Roger de Mowbray granted to the monks of St. Mary's Abbey leave to have a mill, a dam, and a fishery at Myton. (fn. 73)
In 1086 certain lands in Myton were soke of the 'manor' of the Archbishop of York at Helperby (fn. 74) (q.v.), which the overlordship probably followed in descent. It was possibly this land in the Liberty of St. Peter that was held at the close of the 12th century by the treasurer of the cathedral, who claimed a mill on the River Foss and the church. (fn. 75) The situation of this land is indicated by a clause in the settlement made at this time by which the abbot and convent secured the fishery from their mill to the bridge, while the fishery from the bridge on the north was assigned to the treasurer.
The church of ST. MARY consists of a chancel 26 ft. by 17 ft. 3 in., with organ chamber on the north, nave 40 ft. by 17 ft. 3 in. with north aisle, making the total width 24 ft., western tower and vestry to the north of it occupying the west end of the nave and a south porch. The total length of the building is about 76 ft. All measurements are internal.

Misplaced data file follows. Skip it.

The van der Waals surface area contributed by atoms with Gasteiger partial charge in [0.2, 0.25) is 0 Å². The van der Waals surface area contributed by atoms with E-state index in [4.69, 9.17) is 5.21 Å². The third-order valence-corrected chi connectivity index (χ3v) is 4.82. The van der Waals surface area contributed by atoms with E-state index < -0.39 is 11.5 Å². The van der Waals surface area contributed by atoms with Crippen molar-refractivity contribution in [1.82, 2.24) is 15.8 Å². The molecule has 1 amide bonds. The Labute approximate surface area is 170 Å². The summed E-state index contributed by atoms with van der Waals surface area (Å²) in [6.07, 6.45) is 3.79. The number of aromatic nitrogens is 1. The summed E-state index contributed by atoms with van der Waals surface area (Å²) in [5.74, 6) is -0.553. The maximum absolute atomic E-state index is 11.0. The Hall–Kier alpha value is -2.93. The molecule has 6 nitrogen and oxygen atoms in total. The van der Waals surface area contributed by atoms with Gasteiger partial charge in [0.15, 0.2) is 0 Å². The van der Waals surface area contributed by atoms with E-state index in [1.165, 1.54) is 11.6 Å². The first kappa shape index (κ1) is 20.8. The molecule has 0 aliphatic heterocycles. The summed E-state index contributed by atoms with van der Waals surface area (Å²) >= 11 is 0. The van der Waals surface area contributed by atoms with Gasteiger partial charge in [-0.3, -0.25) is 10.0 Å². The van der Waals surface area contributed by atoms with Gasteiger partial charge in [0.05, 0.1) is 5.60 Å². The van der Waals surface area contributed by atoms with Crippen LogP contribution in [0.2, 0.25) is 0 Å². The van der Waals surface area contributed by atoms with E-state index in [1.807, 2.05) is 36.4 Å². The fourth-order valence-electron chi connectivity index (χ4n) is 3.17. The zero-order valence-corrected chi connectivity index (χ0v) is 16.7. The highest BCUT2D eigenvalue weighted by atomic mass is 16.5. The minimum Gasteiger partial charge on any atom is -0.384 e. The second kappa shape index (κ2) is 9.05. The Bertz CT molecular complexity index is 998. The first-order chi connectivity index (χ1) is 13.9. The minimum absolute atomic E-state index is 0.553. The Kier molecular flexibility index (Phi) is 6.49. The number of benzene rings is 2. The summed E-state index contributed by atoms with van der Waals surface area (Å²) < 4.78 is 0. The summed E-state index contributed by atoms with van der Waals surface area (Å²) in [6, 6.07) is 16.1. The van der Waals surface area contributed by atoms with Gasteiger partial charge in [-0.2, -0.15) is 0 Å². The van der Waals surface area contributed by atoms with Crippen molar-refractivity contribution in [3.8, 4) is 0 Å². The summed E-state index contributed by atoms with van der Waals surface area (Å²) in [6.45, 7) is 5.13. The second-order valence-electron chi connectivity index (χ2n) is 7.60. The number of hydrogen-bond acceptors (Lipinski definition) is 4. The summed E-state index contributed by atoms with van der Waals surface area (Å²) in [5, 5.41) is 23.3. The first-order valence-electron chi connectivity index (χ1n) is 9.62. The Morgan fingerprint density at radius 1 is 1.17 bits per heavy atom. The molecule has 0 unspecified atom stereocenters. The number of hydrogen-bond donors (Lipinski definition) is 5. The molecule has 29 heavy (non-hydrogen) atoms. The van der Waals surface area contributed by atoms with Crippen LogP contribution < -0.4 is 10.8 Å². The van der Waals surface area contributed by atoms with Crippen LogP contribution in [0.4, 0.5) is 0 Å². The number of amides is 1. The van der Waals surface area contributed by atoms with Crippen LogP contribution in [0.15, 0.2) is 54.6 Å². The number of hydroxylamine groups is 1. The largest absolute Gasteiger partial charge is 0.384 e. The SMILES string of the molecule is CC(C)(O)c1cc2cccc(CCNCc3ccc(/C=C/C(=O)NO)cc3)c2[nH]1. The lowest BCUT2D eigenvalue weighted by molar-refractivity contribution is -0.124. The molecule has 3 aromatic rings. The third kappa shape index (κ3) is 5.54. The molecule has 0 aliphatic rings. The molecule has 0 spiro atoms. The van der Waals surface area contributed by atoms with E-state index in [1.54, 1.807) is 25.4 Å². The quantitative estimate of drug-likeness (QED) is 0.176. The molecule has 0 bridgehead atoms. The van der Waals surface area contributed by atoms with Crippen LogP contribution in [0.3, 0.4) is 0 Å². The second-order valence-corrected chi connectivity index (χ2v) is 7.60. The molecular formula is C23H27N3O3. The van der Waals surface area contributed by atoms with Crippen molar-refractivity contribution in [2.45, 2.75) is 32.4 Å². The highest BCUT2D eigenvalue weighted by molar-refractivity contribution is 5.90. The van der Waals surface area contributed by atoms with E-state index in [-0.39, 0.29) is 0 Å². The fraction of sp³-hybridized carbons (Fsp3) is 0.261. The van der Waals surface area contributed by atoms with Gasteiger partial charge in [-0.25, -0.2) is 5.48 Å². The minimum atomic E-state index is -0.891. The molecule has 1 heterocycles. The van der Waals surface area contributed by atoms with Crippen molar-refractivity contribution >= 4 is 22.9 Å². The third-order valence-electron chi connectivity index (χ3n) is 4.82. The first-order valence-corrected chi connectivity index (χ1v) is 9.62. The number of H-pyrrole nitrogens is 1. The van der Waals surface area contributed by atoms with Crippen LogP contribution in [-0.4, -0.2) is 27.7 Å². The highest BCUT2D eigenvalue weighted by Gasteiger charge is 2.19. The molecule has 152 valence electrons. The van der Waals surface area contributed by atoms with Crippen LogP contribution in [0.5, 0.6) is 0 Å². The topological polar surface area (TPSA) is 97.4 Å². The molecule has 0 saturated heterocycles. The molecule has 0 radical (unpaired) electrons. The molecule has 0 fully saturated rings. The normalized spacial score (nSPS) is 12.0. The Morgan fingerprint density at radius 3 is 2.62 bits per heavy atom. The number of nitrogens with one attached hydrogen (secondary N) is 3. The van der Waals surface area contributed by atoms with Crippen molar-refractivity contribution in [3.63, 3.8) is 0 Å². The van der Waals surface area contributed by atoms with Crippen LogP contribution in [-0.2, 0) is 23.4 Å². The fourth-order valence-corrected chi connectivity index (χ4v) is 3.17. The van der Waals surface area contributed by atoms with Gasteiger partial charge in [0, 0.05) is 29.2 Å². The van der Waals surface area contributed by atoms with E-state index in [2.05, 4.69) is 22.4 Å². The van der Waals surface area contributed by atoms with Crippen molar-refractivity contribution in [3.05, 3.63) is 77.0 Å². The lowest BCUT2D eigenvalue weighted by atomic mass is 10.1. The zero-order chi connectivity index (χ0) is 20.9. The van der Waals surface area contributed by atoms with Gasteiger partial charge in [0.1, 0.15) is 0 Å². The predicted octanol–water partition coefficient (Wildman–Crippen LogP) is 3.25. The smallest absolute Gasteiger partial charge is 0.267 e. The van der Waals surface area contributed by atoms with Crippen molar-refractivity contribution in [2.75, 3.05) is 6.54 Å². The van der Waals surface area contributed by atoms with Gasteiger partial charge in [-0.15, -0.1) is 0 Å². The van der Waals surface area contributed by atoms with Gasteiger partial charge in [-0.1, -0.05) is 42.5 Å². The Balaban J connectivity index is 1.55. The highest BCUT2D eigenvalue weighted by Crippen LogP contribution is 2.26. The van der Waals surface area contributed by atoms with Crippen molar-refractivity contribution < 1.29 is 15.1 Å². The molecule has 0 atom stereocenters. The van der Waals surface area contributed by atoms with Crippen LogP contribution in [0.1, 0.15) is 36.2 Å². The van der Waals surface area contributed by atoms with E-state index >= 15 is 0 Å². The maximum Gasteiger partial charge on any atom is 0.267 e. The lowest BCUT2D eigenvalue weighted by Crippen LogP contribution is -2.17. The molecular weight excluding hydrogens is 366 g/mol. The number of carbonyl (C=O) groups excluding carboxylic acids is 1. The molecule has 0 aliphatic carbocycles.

The chancel and nave of the existing building date from the early years of the 13th century. Assuming that the modern restoration work follows the old lines, three windows, including that in the east wall, were inserted in the chancel in the 15th century. The church has been extensively restored in recent times, and the modern western tower and the adjoining north vestry stand within the limits of the old nave. The most recent addition to the church is the south porch. The chancel is a 13th-century building with a modern three-light east window of 15th-century character. At the east end of the north wall is a plain 13th-century lancet, and at the east and west ends of the south wall are blocked lancet windows with detached side shafts, having moulded capitals and bases. There are also two modern windows on this side, both of two lights and of 15th-century character.